Sulfite (SO2) plays an important role in flavour stability in alcoholic beverages, whereas hydrogen sulfide (H2S) has an undesirable aroma. To discover the cellular processes that control SO2 and H2S production, we screened a library of Saccharomyces cerevisiae deletion mutants. Deletion of 12 genes led to increased H2S productivity. Ten of these genes are known to be involved in sulfur-containing amino acid metabolism, whereas UBI4 functions in the ubiquitin-proteasome system and SKP2 encodes an F-box-containing protein whose function is unknown. We found that the skp2 mutant accumulated H2S and SO2, because the adenosylphophosulfate kinase Met14p is a substrate of SCFSkp2 and more stable in the skp2 mutant than in the wild-type strain. Furthermore, the skp2 mutant grew more slowly than the wild-type strain under nutrient-limited conditions. Metabolome analysis showed that the concentration of intracellular cysteine is lower in the skp2 mutant than in the wild-type strain. The slow growth of the skp2 mutant was due to a lower concentration of intracellular cysteine, because the addition of cysteine suppressed the slow growth. In the skp2 mutant, the cysteine biosynthesis proteins Str2p, Str3p and Str4p are more stable than in the wild-type strain. Moreover, supplementation with methionine, S-adenosylmethionine, S-adenosylhomocysteine and homocysteine also suppressed the slow growth. Overexpression of STR1 or STR4 caused a more severe defect in the skp2 mutant. These results suggest that the balance of methionine and cysteine biosynthesis is important for yeast cell growth. Thus, Skp2p is one of the key components regulating this balance and H2S/SO2 production.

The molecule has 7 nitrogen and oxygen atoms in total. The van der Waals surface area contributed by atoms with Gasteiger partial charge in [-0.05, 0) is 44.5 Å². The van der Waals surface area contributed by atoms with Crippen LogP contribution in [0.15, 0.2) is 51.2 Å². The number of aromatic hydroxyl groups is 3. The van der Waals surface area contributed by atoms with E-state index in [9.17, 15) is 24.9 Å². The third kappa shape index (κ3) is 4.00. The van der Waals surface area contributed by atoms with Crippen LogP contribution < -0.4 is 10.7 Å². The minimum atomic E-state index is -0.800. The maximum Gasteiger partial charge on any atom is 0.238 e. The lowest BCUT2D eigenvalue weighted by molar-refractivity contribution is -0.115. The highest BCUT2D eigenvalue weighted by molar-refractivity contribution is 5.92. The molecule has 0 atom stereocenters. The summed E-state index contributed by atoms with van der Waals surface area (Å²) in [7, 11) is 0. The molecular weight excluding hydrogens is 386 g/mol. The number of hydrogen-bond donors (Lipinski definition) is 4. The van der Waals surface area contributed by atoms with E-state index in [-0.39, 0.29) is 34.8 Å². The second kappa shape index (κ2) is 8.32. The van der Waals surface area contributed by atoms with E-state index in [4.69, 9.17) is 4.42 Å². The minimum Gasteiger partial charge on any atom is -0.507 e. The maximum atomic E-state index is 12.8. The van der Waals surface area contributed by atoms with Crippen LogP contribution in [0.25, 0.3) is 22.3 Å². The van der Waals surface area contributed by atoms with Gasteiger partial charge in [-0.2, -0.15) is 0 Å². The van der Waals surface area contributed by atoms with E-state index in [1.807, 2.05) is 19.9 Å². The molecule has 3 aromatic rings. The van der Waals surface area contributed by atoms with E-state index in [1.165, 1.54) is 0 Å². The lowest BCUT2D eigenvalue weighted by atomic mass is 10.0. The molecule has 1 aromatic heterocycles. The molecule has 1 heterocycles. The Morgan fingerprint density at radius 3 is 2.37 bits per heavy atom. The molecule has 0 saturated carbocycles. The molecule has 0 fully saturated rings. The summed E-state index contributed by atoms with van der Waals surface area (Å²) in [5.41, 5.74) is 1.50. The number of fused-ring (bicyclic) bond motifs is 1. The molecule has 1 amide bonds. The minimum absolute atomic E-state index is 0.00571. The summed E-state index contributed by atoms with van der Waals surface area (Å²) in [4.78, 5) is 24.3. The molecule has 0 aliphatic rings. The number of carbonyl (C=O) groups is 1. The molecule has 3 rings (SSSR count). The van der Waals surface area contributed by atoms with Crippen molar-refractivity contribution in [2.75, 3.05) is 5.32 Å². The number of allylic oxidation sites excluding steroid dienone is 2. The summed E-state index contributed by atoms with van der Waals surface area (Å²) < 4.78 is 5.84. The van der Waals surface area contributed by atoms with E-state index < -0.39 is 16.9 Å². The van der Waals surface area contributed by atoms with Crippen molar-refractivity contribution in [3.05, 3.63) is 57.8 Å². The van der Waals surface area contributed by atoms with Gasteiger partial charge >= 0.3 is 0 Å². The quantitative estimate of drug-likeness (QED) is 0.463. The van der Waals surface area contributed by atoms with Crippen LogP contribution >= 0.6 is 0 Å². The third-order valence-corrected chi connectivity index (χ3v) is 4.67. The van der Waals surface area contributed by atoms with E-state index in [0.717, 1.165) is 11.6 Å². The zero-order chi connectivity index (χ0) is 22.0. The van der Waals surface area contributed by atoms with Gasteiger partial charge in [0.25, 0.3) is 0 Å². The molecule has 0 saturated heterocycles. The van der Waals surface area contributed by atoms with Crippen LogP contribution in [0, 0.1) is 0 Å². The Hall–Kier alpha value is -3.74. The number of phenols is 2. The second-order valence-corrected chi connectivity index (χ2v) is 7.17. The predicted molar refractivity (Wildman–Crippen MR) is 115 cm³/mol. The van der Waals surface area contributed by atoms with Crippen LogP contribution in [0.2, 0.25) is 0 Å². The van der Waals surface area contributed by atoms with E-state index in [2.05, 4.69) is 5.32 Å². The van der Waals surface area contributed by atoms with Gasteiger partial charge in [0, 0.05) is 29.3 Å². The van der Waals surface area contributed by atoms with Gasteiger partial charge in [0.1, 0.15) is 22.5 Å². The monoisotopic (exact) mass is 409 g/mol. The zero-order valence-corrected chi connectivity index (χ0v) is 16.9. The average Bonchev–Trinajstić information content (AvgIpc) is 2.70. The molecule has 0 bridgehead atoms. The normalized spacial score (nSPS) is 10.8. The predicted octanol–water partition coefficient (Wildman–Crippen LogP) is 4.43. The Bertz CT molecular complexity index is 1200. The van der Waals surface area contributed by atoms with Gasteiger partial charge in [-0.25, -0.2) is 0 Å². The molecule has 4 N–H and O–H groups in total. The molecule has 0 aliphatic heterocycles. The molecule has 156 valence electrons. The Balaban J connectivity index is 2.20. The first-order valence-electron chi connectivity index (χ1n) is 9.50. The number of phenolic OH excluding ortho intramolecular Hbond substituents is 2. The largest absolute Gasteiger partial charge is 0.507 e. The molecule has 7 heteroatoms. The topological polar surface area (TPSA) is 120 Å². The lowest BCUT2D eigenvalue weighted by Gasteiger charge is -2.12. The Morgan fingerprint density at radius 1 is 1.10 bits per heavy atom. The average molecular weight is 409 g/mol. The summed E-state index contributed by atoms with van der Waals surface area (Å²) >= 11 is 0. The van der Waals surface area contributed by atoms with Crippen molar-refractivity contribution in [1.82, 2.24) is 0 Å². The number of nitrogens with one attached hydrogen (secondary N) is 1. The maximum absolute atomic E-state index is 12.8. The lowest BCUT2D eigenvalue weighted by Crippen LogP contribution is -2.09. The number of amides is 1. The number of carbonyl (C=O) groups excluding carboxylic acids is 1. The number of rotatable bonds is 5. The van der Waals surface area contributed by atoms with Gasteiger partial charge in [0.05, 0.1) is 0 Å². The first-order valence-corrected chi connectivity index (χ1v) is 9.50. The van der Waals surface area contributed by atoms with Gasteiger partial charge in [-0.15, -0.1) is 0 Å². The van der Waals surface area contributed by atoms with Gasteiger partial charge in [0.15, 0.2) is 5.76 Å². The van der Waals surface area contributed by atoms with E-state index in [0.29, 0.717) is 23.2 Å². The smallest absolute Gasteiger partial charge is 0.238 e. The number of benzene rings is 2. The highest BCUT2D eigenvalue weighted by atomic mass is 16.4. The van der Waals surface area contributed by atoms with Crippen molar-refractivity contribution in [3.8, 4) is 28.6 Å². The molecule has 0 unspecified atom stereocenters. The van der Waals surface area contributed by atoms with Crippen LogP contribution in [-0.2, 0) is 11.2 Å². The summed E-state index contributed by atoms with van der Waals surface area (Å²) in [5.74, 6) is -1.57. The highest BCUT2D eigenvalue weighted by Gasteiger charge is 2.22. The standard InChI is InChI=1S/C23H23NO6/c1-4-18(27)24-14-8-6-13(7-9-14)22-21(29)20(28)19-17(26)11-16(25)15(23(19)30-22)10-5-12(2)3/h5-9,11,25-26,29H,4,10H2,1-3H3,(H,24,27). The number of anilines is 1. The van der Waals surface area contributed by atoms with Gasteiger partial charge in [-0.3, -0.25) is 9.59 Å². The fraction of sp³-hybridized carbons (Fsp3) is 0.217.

ASJC Scopus subject areas
- Applied Microbiology and Biotechnology